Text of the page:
Are you siting down, fellow Boulderite? You’re about to read some scary stuff.
House Energy and Commerce Committee Chairman Fred Upton is sponsoring a bill to dismantle the Environmental Protection Agency’s ability to reduce carbon dioxide and other pollutants.
It appears, however, that Upton might have trouble rallying support.
“The bottom line is now clearer than ever: Democrats, Republicans and Independents across America want politicians to protect the health of America’s children rather than the profit-driven agenda of big polluters” said Pete Altman, Climate Campaign director at the Natural Resources Defense Council. “Chairman Upton and other members of the House Energy and Commerce Committee will now be hard-pressed to ignore the fact that their constituents want Congress to let the EPA do its job of safeguarding the health of American families.”
What would this mean for Boulder?
In the last several years, the city and county of Boulder have been working to reduce their greenhouse gas emissions. But it’s possible they’ve forgotten one significant source of carbon: the frozen dead guy who’s kept in a Tuff Shed in Nederland. Read more
When thousands of emails between many of the world’s most prominent climate scientists were stolen from East Anglia University in Britain and then posted on the Internet — launching the “climategate” controversy — several local scientists found themselves in the hot seat.
Kevin Trenberth, head of the Climate Analysis Section at the National Center for Atmospheric Research in Boulder, has been particularly hard hit for this e-mail:
Well I have my own article on where the heck is global warming ? We are asking that here in Boulder where we have broken records the past two days for the coldest days on record. We had 4 inches of snow. The high the last 2 days was below 30F and the normal is 69F, and it smashed the previous records for these days by 10F. The low was about 18F and also a record low, well below the previous record low….
The fact is that we can’t account for the lack of warming at the moment, and it is a travesty that we can’t. The CERES data published in the August BAMS 09 supplement on 2008 shows there should be even more warming: but the data are surely wrong. Our observing system is inadequate.
While the climategate controversy seems to be winding down — or at least quieting down — on the national stage, Trenberth’s comments are still being bandied about in the editorial section of the Daily Camera. Read more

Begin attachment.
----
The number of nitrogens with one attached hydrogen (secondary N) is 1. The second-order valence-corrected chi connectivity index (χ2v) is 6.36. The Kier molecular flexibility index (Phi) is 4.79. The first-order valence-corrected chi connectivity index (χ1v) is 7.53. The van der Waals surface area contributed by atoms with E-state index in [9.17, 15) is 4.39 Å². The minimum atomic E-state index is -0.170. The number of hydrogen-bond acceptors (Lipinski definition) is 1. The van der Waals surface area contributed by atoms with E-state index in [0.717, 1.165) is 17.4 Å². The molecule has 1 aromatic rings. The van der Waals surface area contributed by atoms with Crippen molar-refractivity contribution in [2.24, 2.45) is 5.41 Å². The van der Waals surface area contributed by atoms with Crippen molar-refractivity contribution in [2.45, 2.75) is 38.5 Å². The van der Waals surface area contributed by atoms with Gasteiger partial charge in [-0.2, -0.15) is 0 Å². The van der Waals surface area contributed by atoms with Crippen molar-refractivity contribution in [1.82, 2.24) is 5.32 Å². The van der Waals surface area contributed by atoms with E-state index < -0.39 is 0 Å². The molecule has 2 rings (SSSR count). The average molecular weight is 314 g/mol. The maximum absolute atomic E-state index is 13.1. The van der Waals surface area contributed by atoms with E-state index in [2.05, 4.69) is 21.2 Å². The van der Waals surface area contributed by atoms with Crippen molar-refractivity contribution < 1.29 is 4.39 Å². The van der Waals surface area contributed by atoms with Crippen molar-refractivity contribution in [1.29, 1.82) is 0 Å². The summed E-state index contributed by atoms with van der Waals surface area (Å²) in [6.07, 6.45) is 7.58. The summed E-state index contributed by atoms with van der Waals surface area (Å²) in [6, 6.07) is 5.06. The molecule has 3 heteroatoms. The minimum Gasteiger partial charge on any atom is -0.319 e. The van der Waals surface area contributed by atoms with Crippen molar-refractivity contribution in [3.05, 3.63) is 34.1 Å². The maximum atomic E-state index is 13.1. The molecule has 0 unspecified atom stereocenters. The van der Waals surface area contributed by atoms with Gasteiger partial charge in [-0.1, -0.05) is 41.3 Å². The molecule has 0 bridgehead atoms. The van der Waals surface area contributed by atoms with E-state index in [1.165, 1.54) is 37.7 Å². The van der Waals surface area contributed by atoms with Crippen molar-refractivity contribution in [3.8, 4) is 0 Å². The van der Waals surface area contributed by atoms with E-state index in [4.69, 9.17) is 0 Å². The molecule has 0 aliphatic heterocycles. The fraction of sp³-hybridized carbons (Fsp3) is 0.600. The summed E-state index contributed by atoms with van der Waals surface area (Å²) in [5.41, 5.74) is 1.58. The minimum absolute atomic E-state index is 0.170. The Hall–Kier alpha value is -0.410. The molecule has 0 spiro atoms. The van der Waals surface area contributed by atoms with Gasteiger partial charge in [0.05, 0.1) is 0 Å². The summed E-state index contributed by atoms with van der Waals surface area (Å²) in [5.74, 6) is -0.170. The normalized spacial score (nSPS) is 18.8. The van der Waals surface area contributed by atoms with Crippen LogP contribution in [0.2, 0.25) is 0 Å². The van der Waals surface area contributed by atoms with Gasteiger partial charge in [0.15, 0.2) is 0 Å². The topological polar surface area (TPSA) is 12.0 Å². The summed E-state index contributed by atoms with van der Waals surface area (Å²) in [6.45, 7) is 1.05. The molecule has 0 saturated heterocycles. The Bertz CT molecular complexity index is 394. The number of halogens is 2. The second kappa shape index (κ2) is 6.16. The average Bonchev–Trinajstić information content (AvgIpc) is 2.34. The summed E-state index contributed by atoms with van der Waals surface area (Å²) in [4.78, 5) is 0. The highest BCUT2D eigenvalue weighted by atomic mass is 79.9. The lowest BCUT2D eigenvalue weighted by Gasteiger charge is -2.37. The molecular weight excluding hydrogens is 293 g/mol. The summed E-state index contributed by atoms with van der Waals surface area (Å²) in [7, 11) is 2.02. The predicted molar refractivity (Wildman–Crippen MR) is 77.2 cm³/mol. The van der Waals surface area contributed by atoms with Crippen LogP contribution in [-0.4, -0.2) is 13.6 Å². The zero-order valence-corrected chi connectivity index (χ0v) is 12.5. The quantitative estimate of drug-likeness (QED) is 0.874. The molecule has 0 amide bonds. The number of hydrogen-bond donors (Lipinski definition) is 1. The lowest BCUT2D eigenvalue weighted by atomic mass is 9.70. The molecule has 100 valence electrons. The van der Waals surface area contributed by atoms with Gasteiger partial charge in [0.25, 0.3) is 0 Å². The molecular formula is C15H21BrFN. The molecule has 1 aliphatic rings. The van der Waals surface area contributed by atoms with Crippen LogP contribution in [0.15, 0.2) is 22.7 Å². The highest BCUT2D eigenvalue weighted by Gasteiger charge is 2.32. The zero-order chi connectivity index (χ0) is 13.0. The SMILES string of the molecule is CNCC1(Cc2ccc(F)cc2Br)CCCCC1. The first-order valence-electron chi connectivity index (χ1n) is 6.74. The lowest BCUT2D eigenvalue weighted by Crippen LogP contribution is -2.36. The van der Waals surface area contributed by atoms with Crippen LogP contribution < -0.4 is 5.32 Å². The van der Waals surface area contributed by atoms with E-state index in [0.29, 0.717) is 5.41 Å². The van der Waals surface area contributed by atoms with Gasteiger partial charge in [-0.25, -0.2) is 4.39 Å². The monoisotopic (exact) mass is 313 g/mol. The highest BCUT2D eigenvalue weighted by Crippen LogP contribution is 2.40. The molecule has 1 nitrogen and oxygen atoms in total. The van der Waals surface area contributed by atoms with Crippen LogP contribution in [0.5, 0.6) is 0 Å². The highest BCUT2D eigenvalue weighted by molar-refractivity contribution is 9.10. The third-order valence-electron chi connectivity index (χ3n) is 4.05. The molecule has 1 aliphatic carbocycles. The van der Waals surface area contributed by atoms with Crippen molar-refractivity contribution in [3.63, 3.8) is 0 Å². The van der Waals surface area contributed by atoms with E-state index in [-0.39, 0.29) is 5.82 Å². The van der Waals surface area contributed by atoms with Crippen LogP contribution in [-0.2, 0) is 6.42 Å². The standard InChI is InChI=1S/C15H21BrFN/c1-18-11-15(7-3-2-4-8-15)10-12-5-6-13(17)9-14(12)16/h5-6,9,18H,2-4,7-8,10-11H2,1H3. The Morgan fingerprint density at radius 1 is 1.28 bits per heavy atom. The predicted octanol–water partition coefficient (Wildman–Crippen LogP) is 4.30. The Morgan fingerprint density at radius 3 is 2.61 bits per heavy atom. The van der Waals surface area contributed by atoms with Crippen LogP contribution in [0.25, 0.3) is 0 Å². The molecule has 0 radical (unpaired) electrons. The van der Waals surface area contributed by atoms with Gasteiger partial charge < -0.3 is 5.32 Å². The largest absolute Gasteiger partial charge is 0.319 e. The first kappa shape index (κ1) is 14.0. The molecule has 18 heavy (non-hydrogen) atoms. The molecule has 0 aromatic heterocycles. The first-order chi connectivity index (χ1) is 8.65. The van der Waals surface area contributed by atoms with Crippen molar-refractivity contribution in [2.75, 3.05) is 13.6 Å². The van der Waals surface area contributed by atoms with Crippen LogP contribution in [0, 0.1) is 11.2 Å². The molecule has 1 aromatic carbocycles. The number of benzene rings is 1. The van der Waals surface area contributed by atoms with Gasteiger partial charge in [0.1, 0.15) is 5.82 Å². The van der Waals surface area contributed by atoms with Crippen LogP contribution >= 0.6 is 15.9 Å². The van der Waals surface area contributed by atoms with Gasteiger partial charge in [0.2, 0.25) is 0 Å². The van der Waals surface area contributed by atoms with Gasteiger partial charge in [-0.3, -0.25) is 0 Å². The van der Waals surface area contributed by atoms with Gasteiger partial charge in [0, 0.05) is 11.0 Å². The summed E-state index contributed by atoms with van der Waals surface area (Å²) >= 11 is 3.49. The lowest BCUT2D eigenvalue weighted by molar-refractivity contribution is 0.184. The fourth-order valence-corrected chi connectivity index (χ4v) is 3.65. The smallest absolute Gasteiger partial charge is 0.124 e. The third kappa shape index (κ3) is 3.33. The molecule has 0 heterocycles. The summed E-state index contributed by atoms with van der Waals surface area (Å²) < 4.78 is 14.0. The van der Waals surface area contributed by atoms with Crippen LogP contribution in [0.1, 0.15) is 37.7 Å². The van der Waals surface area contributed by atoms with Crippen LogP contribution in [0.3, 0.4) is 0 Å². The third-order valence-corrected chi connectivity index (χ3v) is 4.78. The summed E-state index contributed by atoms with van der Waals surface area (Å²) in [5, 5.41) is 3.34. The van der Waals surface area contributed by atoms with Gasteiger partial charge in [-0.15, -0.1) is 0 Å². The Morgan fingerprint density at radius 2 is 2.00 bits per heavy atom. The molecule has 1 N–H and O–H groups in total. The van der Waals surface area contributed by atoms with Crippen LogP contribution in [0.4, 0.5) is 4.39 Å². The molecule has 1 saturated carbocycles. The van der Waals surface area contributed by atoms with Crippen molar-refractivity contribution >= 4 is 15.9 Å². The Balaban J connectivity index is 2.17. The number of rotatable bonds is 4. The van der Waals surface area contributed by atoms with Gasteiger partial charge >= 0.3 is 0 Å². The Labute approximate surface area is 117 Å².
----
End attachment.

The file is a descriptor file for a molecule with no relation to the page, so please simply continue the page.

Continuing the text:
Greenies are fighting a proposed expansion of coal mines in Wyoming’s Powder River Basin, which would feed new coal-burning power plants like the one planned by Xcel Energy outside of Pueblo.
This out today from the Associated Press:
Environmentalists are urging people to oppose the proposed expansion of Wyoming coal mines. They say the mines are the primary source of large amounts of greenhouse gas.
The U.S. Bureau of Land Management estimates that nearly 14 percent of U.S. carbon dioxide emissions originates from coal mined from Wyoming’s Powder River Basin.
Wyoming produces more coal than any other state by far. Most is burned in power plants and scientists say such plants contribute to climate change by releasing carbon dioxide.
Xcel Energy is planning to crank up a new coal-burning generator at its Comanche power plant outside of Pueblo. The new unit — which is four times the size of Boulder’s Valmont coal plant — will burn about 2 million tons of Powder River coal every year.
Boulder’s Leslie Glustrom, founder of Clean Energy Action, has been fighting the Comanche expansion tooth and nail. Check out the fact sheet she made up on the new coal-burning unit at CleanEnergyAction.org.
Charring chicken poop probably won’t save the planet on its own, but some people think charring fowl manure along with beetle-killed pine trees, corn husks and other organic matter might be an important weapon in the war on greenhouse gases. And a lot of the people who think that are hanging around Boulder this week.
Biochar — a fancy name for charcoal, more or less — is what’s left when organic matter is burned in a low-oxygen environment. And when you don’t have oxygen, you can’t make carbon dioxide. So after the burn, you’re left with biochar, which stays stable for a thousand years, locking up that pesky globe-warming carbon in a big black chunk. And as a bonus, the biochar makes an excellent fertilizer when added to agricultural fields. Read more
BOULDER, Colo. — In January 1923, when Western Light and Power company announced plans to spend $4 million to build a coal-burning power plant on the shores of what was then Weisenhorn Lake east of Boulder, locals were delighted.
The Daily Camera called the decision to construct the Valmont power plant “the greatest thing for Boulder that has happened in years,” as it would bring good jobs and ensure that the town would not be overlooked as Colorado continued to grow.
Today the brick walls of the 85-year-old building are covered with creeping ivy, tall trees quietly line the power station’s drive — and Boulder residents are decidedly less delighted about having a coal plant in their back yard. Read more